Written by: Carl Puleo, LPCA
Client: What is PTSD? What do the letters stand for?
Therapist: PTSD stands for Post Traumatic Stress Disorder.
Client: Okay. So what does that mean?
Therapist: Well, let’s break it down. Post means “after”. If an event occurs, let’s say a wedding, any events that happen afterward could be referred to as post-wedding.
Client: A wedding doesn’t seem to be that traumatic.
Therapist: It’s just an example, stay with me.
Client: So what does the word traumatic mean in PTSD?
Therapist: A trauma, as defined within PTSD is exposure to an actual or threatened death, or a serious injury, or even sexual violence like a rape or child molestation.
Client: But what if I never had any of those experiences personally, could I still get PTSD?
Therapist: Absolutely! Being witness to traumatic events or finding out a loved one has experienced a trauma can lead to PTSD.
Client: How would I know if I had PTSD?
Therapist: Good question. Some of the symptoms include recurrent and involuntary distressing memories, nightmares, and flashbacks associated with a traumatic event. A lot of people with PTSD tend to avoid anything that might trigger their symptoms. It can even cause people to think negatively and become emotionally detached from others.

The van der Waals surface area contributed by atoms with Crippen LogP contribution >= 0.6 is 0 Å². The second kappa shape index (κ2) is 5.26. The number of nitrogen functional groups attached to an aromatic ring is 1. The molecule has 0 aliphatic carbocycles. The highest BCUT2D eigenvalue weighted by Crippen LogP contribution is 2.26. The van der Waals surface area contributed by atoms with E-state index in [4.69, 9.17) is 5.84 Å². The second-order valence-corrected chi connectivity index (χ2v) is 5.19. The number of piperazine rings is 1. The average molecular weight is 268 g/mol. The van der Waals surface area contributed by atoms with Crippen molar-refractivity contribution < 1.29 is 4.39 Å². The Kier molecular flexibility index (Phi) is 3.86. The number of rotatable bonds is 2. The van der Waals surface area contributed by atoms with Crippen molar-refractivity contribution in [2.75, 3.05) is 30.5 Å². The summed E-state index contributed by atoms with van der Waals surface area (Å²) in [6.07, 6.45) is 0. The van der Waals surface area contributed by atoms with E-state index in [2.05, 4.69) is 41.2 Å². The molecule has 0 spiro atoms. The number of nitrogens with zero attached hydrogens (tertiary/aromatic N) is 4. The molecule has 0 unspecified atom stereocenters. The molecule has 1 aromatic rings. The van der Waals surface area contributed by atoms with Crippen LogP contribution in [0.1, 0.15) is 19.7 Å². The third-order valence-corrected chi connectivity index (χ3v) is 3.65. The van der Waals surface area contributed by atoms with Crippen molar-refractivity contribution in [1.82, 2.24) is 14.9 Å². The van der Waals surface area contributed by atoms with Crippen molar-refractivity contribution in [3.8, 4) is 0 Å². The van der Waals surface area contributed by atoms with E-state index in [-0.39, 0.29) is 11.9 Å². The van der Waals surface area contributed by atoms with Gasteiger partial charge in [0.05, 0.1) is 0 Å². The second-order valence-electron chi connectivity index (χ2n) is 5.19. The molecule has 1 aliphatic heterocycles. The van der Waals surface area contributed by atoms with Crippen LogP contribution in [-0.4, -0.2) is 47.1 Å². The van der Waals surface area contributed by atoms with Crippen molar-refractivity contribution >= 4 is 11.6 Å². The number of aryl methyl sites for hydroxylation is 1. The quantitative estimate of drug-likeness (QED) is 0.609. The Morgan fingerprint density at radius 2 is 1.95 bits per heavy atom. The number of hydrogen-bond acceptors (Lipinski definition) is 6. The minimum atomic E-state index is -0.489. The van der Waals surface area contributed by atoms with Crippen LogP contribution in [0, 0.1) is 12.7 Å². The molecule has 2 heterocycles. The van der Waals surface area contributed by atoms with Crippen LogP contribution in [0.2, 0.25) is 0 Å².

Client: I suppose that’s why the S stands for stress. It must be really stressful to have PTSD.
Therapist: The stress in PTSD is more than just your average everyday stress. The body’s nervous system that controls our sense of danger called the “fight or flight” system is constantly running which can lead to significant health problems and persistent problems dealing with moods. It is called a disorder because one’s life is completely out of order.
Client: Wow! What can someone do who has PTSD?
Therapist: The first thing to do is to get with a mental health professional. A counselor who has been trained in trauma therapy can help someone learn to overcome their PTSD and go on to live a healthy life. In the meantime, it would be a good idea to start practicing relaxation skills like deep breathing exercises and progressive muscle relaxation as a start.
Client: Why is that important?
Therapist: The body cannot experience stress or anxiety in a relaxed body state. So learning how to relax your body is the first step in the process of overcoming PTSD.
Client: So, let me see if I got this. PTSD stands for post-traumatic stress disorder. It happens any time someone has either experienced or witnessed an actual or near death event or some other significant horrible situation that causes them to relive the event in memories, nightmares, and flashbacks, and it causes them to experience negative thoughts and moods.
Therapist: That’s sounds about right.
Client: And, people can overcome PTSD with therapy and learning how to relax their bodies. Is that right?
Therapist: You got it.